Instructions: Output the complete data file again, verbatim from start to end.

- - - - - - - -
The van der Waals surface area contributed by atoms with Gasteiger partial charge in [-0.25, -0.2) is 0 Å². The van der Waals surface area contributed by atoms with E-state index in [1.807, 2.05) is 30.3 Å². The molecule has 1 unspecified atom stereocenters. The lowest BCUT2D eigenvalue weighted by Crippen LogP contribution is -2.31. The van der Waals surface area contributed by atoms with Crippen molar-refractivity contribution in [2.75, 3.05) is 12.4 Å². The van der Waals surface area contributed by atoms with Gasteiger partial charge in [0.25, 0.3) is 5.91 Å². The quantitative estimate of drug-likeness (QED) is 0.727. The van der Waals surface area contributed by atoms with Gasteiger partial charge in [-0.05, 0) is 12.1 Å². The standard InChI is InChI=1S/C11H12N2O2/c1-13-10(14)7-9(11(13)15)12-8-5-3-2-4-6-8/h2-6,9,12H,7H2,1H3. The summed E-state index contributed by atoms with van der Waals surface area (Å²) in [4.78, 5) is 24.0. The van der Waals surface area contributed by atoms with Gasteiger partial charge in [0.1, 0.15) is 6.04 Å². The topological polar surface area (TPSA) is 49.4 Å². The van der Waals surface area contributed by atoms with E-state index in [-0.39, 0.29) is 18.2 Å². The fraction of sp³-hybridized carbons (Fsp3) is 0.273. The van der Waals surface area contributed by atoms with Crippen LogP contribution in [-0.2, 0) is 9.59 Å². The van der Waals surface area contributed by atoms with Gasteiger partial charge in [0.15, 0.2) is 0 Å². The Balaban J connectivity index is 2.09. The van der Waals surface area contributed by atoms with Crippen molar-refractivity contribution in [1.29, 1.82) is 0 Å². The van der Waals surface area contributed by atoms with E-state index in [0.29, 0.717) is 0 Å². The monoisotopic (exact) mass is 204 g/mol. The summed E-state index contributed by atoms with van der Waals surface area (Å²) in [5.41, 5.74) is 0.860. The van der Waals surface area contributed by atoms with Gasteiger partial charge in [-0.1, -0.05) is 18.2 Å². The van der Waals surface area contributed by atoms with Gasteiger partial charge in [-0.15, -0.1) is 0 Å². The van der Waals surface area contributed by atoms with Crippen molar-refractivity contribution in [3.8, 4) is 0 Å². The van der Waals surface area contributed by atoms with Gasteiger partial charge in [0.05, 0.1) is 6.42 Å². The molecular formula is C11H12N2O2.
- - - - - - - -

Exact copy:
The van der Waals surface area contributed by atoms with Gasteiger partial charge in [-0.25, -0.2) is 0 Å². The van der Waals surface area contributed by atoms with E-state index in [1.807, 2.05) is 30.3 Å². The molecule has 1 unspecified atom stereocenters. The lowest BCUT2D eigenvalue weighted by Crippen LogP contribution is -2.31. The van der Waals surface area contributed by atoms with Crippen molar-refractivity contribution in [2.75, 3.05) is 12.4 Å². The van der Waals surface area contributed by atoms with Gasteiger partial charge in [0.25, 0.3) is 5.91 Å². The quantitative estimate of drug-likeness (QED) is 0.727. The van der Waals surface area contributed by atoms with Gasteiger partial charge in [-0.05, 0) is 12.1 Å². The standard InChI is InChI=1S/C11H12N2O2/c1-13-10(14)7-9(11(13)15)12-8-5-3-2-4-6-8/h2-6,9,12H,7H2,1H3. The summed E-state index contributed by atoms with van der Waals surface area (Å²) in [4.78, 5) is 24.0. The van der Waals surface area contributed by atoms with Gasteiger partial charge in [0.1, 0.15) is 6.04 Å². The topological polar surface area (TPSA) is 49.4 Å². The van der Waals surface area contributed by atoms with E-state index in [-0.39, 0.29) is 18.2 Å². The fraction of sp³-hybridized carbons (Fsp3) is 0.273. The van der Waals surface area contributed by atoms with Crippen LogP contribution in [-0.2, 0) is 9.59 Å². The van der Waals surface area contributed by atoms with Gasteiger partial charge in [0.15, 0.2) is 0 Å². The Balaban J connectivity index is 2.09. The van der Waals surface area contributed by atoms with Crippen molar-refractivity contribution in [1.29, 1.82) is 0 Å². The van der Waals surface area contributed by atoms with E-state index in [0.29, 0.717) is 0 Å². The monoisotopic (exact) mass is 204 g/mol. The summed E-state index contributed by atoms with van der Waals surface area (Å²) in [5.41, 5.74) is 0.860. The van der Waals surface area contributed by atoms with Gasteiger partial charge in [-0.1, -0.05) is 18.2 Å². The van der Waals surface area contributed by atoms with Gasteiger partial charge in [-0.15, -0.1) is 0 Å². The van der Waals surface area contributed by atoms with Crippen molar-refractivity contribution in [3.8, 4) is 0 Å². The van der Waals surface area contributed by atoms with Gasteiger partial charge in [0.05, 0.1) is 6.42 Å². The molecular formula is C11H12N2O2.